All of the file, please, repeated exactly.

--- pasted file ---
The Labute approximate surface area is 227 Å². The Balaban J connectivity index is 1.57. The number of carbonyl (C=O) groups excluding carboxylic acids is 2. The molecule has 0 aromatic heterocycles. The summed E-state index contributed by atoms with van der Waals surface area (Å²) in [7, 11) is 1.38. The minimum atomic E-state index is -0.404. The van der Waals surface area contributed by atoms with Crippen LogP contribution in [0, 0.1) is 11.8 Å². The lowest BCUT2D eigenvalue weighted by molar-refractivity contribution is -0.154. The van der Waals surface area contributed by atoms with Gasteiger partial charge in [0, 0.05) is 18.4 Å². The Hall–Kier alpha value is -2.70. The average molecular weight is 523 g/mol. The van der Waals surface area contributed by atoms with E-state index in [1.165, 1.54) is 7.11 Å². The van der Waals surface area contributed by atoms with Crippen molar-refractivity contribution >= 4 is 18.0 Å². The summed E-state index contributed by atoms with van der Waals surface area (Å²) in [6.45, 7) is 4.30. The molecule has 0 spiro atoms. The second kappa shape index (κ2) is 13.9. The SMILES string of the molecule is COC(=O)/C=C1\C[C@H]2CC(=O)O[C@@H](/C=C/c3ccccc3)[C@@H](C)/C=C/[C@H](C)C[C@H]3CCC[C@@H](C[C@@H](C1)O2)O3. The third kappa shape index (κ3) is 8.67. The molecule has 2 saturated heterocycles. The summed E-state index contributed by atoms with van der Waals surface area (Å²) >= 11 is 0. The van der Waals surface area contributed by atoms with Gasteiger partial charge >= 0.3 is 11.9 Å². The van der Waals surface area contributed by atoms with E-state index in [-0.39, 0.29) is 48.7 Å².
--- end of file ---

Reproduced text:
The Labute approximate surface area is 227 Å². The Balaban J connectivity index is 1.57. The number of carbonyl (C=O) groups excluding carboxylic acids is 2. The molecule has 0 aromatic heterocycles. The summed E-state index contributed by atoms with van der Waals surface area (Å²) in [7, 11) is 1.38. The minimum atomic E-state index is -0.404. The van der Waals surface area contributed by atoms with Crippen LogP contribution in [0, 0.1) is 11.8 Å². The lowest BCUT2D eigenvalue weighted by molar-refractivity contribution is -0.154. The van der Waals surface area contributed by atoms with Gasteiger partial charge in [0, 0.05) is 18.4 Å². The Hall–Kier alpha value is -2.70. The average molecular weight is 523 g/mol. The van der Waals surface area contributed by atoms with E-state index in [1.165, 1.54) is 7.11 Å². The van der Waals surface area contributed by atoms with Crippen molar-refractivity contribution >= 4 is 18.0 Å². The summed E-state index contributed by atoms with van der Waals surface area (Å²) in [6.45, 7) is 4.30. The molecule has 0 spiro atoms. The second kappa shape index (κ2) is 13.9. The SMILES string of the molecule is COC(=O)/C=C1\C[C@H]2CC(=O)O[C@@H](/C=C/c3ccccc3)[C@@H](C)/C=C/[C@H](C)C[C@H]3CCC[C@@H](C[C@@H](C1)O2)O3. The third kappa shape index (κ3) is 8.67. The molecule has 2 saturated heterocycles. The summed E-state index contributed by atoms with van der Waals surface area (Å²) >= 11 is 0. The van der Waals surface area contributed by atoms with Gasteiger partial charge >= 0.3 is 11.9 Å². The van der Waals surface area contributed by atoms with E-state index in [-0.39, 0.29) is 48.7 Å².